Depression Among Female TANF Recipients in Washington State

WCPC Seminar Series on Poverty and Policy: Winter 2010

Presented by Marna Miller
Senior Research Associate
Washington State Institute for Public Policy
Monday, February 22, 2010  12:30 - 1:30 p.m., questions / discussion until 2:00 p.m.
Parrington Hall Forum, Room 309
University of Washington


Marna Miller is a Senior Research Associate at the Washington State Institute for Public Policy. The Institute was created by the Washington State Legislature to carry out practical, non-partisan research on questions of interest to the legislature. Since joining the Institute in 2001, she conducted researched on child welfare, mental health, criminal justice, and other public policy issues. Marna received her bachelor’s degree Biochemistry at the University of Wisconsin and Ph.D. in Agronomy from Cornell University.


Since the federal welfare reform in 1996, recipients of Temporary Assistance to Needy Families (TANF) are required to participate in work or work-related activities. In other states, depression has been shown to be more prevalent among women receiving public assistance. Further, depression has been determined to be a barrier to employment. It may also play a role in the high incidence of child maltreatment reports in the TANF population.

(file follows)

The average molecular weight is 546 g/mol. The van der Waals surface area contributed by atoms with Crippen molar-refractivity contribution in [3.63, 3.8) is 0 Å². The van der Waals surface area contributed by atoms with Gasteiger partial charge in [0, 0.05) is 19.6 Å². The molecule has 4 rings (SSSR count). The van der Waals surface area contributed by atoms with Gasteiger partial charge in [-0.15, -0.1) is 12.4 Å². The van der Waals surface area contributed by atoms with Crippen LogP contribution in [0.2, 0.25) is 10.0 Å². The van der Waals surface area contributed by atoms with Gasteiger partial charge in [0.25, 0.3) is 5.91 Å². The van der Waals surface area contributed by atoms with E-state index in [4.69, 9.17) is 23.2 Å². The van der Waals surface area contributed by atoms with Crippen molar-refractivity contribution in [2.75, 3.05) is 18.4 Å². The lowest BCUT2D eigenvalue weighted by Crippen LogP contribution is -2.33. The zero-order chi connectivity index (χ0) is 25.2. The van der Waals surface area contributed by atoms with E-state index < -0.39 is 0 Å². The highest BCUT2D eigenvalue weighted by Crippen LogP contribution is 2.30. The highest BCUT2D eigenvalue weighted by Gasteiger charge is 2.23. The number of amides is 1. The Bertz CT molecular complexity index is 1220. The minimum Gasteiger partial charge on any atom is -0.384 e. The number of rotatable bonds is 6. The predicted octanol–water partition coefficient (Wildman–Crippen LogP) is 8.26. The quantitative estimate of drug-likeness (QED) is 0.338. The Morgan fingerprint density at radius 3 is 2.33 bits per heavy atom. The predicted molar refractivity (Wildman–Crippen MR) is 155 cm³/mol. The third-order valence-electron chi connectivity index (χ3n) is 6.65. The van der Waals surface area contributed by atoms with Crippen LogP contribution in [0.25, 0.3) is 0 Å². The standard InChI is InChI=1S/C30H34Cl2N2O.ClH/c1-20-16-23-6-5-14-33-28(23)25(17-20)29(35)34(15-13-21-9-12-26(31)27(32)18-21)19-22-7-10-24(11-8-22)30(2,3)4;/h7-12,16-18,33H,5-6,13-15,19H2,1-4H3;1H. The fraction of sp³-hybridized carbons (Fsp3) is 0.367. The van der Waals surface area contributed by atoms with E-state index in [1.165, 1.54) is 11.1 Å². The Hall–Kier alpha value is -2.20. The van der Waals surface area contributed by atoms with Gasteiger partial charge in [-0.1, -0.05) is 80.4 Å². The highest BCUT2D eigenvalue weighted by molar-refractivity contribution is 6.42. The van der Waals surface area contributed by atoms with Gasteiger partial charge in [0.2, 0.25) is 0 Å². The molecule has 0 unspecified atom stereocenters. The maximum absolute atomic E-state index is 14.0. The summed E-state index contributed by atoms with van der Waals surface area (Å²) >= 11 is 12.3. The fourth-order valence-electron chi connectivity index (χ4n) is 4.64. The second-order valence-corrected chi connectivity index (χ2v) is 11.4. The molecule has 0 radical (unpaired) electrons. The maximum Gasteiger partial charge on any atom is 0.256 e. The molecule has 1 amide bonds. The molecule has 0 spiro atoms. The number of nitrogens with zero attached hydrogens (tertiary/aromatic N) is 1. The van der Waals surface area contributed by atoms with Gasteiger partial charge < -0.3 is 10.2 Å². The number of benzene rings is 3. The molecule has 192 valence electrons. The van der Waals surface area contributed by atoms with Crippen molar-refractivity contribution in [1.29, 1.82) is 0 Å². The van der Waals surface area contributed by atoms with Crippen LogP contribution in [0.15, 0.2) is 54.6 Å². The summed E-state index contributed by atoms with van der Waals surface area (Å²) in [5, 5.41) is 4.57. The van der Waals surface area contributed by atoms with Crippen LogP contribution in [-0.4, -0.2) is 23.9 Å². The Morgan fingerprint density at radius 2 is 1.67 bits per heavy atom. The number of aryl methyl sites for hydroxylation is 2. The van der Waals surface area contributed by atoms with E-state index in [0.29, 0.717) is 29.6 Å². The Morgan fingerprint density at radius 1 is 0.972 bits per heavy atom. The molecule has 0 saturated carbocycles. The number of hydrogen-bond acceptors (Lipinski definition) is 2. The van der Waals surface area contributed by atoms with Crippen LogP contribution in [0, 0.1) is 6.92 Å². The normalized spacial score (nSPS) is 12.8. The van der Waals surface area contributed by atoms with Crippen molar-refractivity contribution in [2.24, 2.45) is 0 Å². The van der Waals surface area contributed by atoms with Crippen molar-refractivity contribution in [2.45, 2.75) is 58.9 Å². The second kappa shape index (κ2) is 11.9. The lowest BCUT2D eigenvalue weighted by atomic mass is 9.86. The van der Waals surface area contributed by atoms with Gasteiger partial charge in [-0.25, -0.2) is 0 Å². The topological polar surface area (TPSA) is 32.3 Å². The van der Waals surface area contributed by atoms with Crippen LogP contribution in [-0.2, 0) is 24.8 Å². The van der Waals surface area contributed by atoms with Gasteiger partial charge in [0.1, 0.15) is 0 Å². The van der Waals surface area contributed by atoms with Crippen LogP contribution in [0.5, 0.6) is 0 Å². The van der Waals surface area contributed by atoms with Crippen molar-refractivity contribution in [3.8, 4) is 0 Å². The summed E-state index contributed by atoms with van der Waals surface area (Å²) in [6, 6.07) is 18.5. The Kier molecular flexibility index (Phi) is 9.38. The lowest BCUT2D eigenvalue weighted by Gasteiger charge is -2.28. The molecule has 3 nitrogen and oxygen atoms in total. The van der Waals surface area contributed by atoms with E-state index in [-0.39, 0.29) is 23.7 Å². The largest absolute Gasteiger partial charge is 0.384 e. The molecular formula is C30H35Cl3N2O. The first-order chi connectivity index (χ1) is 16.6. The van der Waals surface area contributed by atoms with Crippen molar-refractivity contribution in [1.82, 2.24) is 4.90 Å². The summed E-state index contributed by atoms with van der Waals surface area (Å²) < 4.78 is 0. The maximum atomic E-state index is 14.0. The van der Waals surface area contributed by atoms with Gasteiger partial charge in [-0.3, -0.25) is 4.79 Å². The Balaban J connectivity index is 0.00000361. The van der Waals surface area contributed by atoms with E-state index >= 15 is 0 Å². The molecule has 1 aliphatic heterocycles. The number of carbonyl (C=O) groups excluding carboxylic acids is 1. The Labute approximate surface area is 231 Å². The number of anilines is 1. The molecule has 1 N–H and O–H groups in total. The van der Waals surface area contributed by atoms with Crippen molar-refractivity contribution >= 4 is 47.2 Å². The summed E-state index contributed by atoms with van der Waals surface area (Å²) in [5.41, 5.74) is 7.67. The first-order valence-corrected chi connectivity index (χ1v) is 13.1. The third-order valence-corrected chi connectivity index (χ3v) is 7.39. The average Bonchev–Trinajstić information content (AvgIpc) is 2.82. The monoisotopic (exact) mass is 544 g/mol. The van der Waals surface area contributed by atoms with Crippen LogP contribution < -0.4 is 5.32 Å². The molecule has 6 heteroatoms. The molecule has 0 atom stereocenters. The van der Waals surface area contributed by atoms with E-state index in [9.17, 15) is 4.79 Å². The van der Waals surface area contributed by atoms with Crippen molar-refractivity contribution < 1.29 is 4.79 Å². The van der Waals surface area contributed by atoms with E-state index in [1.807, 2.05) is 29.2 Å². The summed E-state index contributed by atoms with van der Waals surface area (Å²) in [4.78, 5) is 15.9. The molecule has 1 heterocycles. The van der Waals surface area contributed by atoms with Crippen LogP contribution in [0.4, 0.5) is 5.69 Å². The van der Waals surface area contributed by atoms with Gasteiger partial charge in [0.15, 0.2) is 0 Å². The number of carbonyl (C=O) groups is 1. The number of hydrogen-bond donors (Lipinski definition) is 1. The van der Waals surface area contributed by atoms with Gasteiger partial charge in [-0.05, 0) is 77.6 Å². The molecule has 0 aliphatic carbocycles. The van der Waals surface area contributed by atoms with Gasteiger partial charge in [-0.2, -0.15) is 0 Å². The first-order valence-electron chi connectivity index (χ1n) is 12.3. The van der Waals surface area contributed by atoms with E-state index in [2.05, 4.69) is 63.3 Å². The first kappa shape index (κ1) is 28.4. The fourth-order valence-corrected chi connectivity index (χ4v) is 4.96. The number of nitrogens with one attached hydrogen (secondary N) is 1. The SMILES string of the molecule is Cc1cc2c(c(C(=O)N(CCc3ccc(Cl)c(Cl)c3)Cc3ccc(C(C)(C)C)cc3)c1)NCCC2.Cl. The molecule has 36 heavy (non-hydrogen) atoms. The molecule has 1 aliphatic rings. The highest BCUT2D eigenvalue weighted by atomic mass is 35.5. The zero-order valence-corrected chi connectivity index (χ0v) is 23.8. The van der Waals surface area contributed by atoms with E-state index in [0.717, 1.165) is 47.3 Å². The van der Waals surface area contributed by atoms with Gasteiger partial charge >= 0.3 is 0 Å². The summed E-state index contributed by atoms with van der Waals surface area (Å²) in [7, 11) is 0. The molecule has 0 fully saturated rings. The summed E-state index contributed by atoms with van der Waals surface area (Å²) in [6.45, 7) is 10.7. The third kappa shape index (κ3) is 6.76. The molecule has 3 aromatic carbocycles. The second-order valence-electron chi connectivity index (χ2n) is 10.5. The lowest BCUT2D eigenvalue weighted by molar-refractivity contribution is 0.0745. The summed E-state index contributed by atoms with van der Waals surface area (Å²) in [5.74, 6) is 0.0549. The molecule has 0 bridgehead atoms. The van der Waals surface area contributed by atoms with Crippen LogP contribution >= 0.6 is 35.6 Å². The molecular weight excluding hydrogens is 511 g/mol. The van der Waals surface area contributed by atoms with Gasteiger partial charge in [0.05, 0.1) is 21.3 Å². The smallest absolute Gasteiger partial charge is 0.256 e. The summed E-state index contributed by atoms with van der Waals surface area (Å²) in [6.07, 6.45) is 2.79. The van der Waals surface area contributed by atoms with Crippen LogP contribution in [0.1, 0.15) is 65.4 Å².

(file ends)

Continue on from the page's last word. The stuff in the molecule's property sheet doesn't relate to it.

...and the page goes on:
In 2007, the Washington State Legislature directed the Washington State Institute for Public Policy (WSIPP) to measure the prevalence of depression among female TANF recipients.

During July 2008, a random sample of 700 female TANF recipients was surveyed using relevant diagnostic and treatment modules from the Composite International Diagnostic Interview (CIDI). The CIDI is a well-validated instrument that allows lay interviewers to gather information. Researchers can then accurately diagnose depression using algorithms developed by the World Health Organization and Harvard Medical School.

In a one-year follow-up using administrative data, we evaluated the relationship between depression and its treatment on continued receipt of TANF and food stamps, employment and earnings, and referrals to child protective services.


See the slides from this presentation here